Dual Clutch Automatic Transmission

The dual clutch transmission uses two separate clutches with no clutch pedal. Since there is no clutch pedal, the clutches are controlled through hydraulics and advanced computer electronics. This is the same technology that you’d find in some of today’s newer automatic transmission vehicles.

Dual Clutch Automatic Transmission

The dual-clutch automatic is a development of the sequential manual transmission (SMT), which is essentially a fully automated manual transmission with a computer-controlled clutch, intended to deliver stick-shift performance with automatic convenience. A dual-clutch transmission (DCT) (sometimes referred to as a twin-clutch transmission) is a type of multi-speed vehicle transmission system, that uses two separate clutches for odd and even gear sets. The design is often similar to two separate manual transmissions with their respective clutches contained within one housing, and working as one.

Do you remember when BMW was self-described as the Ultimate Driving Machine? Those days are long gone but BMW still cranks out a few hits.

It's nevertheless clear that BMW's core demographic has changed, and thus the automaker has to put out a video explaining how to use its own dual-clutch transmission. While you have the likes of Honda instilling a love of the manual transmission, BMW needs to show you how to put one of its M cars in park.


The problem here, is that there is no 'Park' labeled anywhere near the gear selector. Instead, to engage Park you simply need to shut off the car. The transmission and computers will take care of the rest, and the notification in the gauge cluster will confirm that the BMW is indeed now shifted into Park.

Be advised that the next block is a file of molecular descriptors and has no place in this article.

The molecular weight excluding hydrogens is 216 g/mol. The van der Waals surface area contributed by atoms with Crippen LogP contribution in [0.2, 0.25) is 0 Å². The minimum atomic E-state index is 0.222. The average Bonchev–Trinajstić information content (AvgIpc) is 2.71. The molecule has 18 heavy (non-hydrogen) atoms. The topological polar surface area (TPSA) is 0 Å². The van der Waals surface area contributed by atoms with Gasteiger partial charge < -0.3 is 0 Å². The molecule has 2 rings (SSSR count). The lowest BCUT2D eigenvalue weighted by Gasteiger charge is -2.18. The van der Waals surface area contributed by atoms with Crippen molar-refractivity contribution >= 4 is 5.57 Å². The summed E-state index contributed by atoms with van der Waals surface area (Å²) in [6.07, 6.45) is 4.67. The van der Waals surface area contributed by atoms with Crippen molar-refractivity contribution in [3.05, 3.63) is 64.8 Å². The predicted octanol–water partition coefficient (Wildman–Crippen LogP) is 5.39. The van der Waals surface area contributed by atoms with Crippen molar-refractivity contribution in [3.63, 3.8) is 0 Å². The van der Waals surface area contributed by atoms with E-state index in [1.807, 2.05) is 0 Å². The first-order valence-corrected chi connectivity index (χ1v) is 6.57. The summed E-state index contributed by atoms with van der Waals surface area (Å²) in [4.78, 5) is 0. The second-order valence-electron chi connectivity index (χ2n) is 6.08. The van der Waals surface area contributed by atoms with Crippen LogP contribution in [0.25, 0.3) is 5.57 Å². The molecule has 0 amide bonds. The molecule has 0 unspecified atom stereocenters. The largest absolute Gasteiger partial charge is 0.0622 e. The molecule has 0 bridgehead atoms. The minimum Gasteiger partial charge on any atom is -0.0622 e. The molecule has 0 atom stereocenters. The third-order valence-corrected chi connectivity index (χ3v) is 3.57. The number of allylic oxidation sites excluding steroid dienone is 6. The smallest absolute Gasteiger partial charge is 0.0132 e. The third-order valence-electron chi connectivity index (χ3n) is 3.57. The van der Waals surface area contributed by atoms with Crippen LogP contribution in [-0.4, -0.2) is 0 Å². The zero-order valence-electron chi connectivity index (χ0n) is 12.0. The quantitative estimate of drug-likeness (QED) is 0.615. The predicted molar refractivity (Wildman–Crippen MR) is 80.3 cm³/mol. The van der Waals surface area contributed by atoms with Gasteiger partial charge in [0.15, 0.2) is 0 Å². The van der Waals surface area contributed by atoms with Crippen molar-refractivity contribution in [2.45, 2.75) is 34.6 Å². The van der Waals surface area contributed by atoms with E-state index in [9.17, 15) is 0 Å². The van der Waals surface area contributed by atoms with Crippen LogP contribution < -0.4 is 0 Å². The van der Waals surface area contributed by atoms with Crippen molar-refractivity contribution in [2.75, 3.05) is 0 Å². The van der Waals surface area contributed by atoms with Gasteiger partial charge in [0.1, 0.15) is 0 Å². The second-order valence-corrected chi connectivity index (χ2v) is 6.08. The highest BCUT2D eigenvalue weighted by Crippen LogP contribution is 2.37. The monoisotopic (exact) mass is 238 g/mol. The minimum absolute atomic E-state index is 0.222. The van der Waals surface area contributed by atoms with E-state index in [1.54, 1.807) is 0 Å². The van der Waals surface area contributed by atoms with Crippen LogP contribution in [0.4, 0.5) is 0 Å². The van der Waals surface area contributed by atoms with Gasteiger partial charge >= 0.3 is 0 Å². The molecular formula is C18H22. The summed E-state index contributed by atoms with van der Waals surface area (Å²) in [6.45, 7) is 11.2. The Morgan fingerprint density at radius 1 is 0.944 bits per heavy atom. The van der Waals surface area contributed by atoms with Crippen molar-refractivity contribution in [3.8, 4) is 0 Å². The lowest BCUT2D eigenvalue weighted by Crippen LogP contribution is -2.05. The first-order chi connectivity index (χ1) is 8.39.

Once you're back up and ready to move though, you may need help figuring out how to get going. Simply use the accelerator and drive away. The Ultimate Driving Machine has a gearbox that, despite occasionally behaving like a manual, is still very much an automatic at the same time. We should warn you that a DCT can occasionally deliver a chunky, uncomfortable experience as you pull away in first gear. It's not a BMW issue, but something associated with pretty much every dual-clutch transmission on the market. To solve this, you either roll away slowly until you're moving smoothly or floor it. There's no smoothness to be found with half stepping.

Finally, BMW has a system called Drivelogic. This allows you to select the ferocity and speed with which the gears are shifted. There's an easy to find button and each press increases the aggressiveness of the Drivelogic system. Archiveempty spaces the blog. There are four settings and a simple press of the aforementioned button brings you through each one on to the next.

Dual Clutch Transmission Explained

So if you're a fortunate car buyer with enough cash to acquire a BMW M car, you may also need some insight into how its transmission operates. To recap, you put it in Drive and use the throttle to move along. To put it in Park, just shut the car off. To truly reward yourself with a dynamic driving experience, turn the car back on, put it in Drive, then head over to your dealership and request a car with a manual gearbox.